- 2016 Induction Class
Stan started at CHA as a 3rd-grade student in 1958, graduated in 1968, attended and graduated from Roanoke College in 1972, and returned to CHA in the fall of 1973 to teach history. In his 43 years at CHA, Stan was a teacher, coach, dean of students, athletic director, and dean of faculty, but he was also a mentor to hundreds of students and families throughout his years at school.
Stan coached basketball and football, but his true passion was baseball and it is here that he will leave his legacy. He was the head varsity baseball coach for 23 years, amassing 313 wins, an Inter-Ac title in 2007 as well as “Team of the Year” honors from the Philadelphia Inquirer that same year. His teams competed in the Independent School semifinals several times as well as the finals, and he coached over 60 All-Inter-Ac recipients, 30 Daily News All-City Honorees, and had numerous student-athletes play collegiately at both the Division I and III levels. He led hundreds of young men to Florida every spring break to give them the opportunity to experience what has become a baseball tradition for many high school programs throughout the country. They traveled as a team to bond together in Florida, while getting their baseball arms and legs ready for the upcoming season. Florida was an annual trip that Stan, his coaches, the players, and their families looked forward to every spring. Stan’s passion and involvement in baseball were not limited to CHA. He was called a “moving force and major organizer for Philadelphia’s Carpenter Cup,” which is a yearly tournament run by the Philadelphia Phillies that benefits hundreds of area high school players and gives them exposure to college coaches and pro scouts. According to Phillies chairman David Montgomery, “Stan’s a very passionate guy about the game of baseball. He cares so much about other people, something he has demonstrated all those years coaching and teaching.” And as former CHA Headmaster Gerrit M. Keator said, “Stan was the epitome of the independent school faculty member as a teacher and coach and as a trusted adviser to hundreds of students. He was a noble colleague in a noble profession.”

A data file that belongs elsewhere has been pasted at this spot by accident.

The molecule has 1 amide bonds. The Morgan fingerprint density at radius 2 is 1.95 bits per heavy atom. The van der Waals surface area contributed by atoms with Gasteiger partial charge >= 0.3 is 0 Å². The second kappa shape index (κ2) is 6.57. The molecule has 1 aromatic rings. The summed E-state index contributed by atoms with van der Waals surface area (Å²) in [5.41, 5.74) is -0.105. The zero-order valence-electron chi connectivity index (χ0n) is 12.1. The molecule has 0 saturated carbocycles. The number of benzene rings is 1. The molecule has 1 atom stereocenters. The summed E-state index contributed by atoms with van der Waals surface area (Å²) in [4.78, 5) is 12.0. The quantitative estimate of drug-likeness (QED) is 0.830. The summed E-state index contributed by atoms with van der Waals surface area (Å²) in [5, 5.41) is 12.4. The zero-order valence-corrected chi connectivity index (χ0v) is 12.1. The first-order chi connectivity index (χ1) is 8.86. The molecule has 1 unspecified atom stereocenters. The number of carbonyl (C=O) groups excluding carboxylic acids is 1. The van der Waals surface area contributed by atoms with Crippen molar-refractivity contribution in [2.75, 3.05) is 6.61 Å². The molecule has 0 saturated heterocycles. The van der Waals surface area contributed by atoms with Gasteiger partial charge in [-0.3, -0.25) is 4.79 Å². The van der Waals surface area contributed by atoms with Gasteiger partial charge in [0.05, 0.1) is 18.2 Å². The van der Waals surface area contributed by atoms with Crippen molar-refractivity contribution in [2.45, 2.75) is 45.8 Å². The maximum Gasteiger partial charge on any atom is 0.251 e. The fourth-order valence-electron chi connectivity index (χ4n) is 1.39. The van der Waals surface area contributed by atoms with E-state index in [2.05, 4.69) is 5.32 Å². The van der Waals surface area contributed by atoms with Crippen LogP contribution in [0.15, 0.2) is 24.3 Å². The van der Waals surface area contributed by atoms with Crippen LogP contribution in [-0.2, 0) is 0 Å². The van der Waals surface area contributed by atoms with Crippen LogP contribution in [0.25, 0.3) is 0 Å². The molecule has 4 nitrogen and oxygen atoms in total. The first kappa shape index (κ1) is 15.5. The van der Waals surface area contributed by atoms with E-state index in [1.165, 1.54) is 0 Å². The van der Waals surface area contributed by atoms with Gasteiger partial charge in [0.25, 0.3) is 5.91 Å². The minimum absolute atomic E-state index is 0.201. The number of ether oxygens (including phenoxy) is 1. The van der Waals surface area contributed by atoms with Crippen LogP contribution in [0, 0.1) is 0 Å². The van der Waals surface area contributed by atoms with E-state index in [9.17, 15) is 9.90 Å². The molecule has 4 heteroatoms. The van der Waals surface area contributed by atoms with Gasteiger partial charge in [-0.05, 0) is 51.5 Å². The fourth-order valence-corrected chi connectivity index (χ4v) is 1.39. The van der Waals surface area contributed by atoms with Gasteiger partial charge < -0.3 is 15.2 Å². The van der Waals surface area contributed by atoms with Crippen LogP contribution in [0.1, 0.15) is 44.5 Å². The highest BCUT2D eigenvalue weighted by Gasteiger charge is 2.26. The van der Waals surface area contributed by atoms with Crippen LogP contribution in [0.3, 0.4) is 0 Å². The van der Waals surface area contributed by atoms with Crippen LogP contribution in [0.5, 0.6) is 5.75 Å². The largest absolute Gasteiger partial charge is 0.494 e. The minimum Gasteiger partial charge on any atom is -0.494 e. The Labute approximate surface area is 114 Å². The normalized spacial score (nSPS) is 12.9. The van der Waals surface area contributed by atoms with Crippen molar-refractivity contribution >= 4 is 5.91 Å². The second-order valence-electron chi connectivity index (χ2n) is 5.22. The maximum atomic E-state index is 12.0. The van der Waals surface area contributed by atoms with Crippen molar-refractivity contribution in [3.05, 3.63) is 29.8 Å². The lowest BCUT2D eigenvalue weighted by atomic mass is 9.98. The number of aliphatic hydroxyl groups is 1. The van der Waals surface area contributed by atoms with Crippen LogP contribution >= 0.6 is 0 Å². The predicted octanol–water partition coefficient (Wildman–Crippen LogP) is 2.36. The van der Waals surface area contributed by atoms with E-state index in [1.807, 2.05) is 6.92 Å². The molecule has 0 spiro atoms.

And in the words of Coach Parker: “Early is on time, on time is late, and late is left.”